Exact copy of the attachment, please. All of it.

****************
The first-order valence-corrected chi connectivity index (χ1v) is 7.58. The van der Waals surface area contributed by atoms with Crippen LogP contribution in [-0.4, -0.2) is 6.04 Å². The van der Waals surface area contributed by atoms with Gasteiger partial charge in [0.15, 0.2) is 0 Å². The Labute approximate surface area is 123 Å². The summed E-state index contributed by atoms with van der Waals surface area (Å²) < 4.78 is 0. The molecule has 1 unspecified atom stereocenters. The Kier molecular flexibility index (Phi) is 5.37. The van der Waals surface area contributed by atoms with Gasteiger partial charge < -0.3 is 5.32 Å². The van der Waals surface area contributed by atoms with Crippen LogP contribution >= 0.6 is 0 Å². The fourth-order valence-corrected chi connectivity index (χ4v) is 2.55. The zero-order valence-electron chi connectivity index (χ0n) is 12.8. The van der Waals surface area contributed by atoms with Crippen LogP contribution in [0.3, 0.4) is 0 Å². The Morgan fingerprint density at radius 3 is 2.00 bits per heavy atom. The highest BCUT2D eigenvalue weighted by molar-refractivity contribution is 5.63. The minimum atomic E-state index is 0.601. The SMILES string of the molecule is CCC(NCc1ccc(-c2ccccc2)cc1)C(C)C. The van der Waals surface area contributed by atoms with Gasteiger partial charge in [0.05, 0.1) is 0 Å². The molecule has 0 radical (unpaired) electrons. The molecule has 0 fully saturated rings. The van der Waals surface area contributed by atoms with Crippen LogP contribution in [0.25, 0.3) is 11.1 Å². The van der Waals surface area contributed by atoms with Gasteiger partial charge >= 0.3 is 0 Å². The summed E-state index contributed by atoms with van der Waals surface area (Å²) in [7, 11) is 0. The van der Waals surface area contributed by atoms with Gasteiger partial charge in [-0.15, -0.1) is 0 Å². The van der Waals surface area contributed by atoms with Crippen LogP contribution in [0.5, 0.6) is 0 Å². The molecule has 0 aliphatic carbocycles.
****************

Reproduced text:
The first-order valence-corrected chi connectivity index (χ1v) is 7.58. The van der Waals surface area contributed by atoms with Crippen LogP contribution in [-0.4, -0.2) is 6.04 Å². The van der Waals surface area contributed by atoms with Gasteiger partial charge in [0.15, 0.2) is 0 Å². The Labute approximate surface area is 123 Å². The summed E-state index contributed by atoms with van der Waals surface area (Å²) < 4.78 is 0. The molecule has 1 unspecified atom stereocenters. The Kier molecular flexibility index (Phi) is 5.37. The van der Waals surface area contributed by atoms with Gasteiger partial charge < -0.3 is 5.32 Å². The van der Waals surface area contributed by atoms with Crippen LogP contribution >= 0.6 is 0 Å². The fourth-order valence-corrected chi connectivity index (χ4v) is 2.55. The zero-order valence-electron chi connectivity index (χ0n) is 12.8. The van der Waals surface area contributed by atoms with Crippen LogP contribution in [0.3, 0.4) is 0 Å². The Morgan fingerprint density at radius 3 is 2.00 bits per heavy atom. The highest BCUT2D eigenvalue weighted by molar-refractivity contribution is 5.63. The minimum atomic E-state index is 0.601. The SMILES string of the molecule is CCC(NCc1ccc(-c2ccccc2)cc1)C(C)C. The van der Waals surface area contributed by atoms with Gasteiger partial charge in [0.05, 0.1) is 0 Å². The molecule has 0 radical (unpaired) electrons. The molecule has 0 fully saturated rings. The van der Waals surface area contributed by atoms with Crippen LogP contribution in [0.25, 0.3) is 11.1 Å². The van der Waals surface area contributed by atoms with Gasteiger partial charge >= 0.3 is 0 Å². The summed E-state index contributed by atoms with van der Waals surface area (Å²) in [7, 11) is 0. The van der Waals surface area contributed by atoms with Gasteiger partial charge in [-0.15, -0.1) is 0 Å². The van der Waals surface area contributed by atoms with Crippen LogP contribution in [0.5, 0.6) is 0 Å². The molecule has 0 aliphatic carbocycles.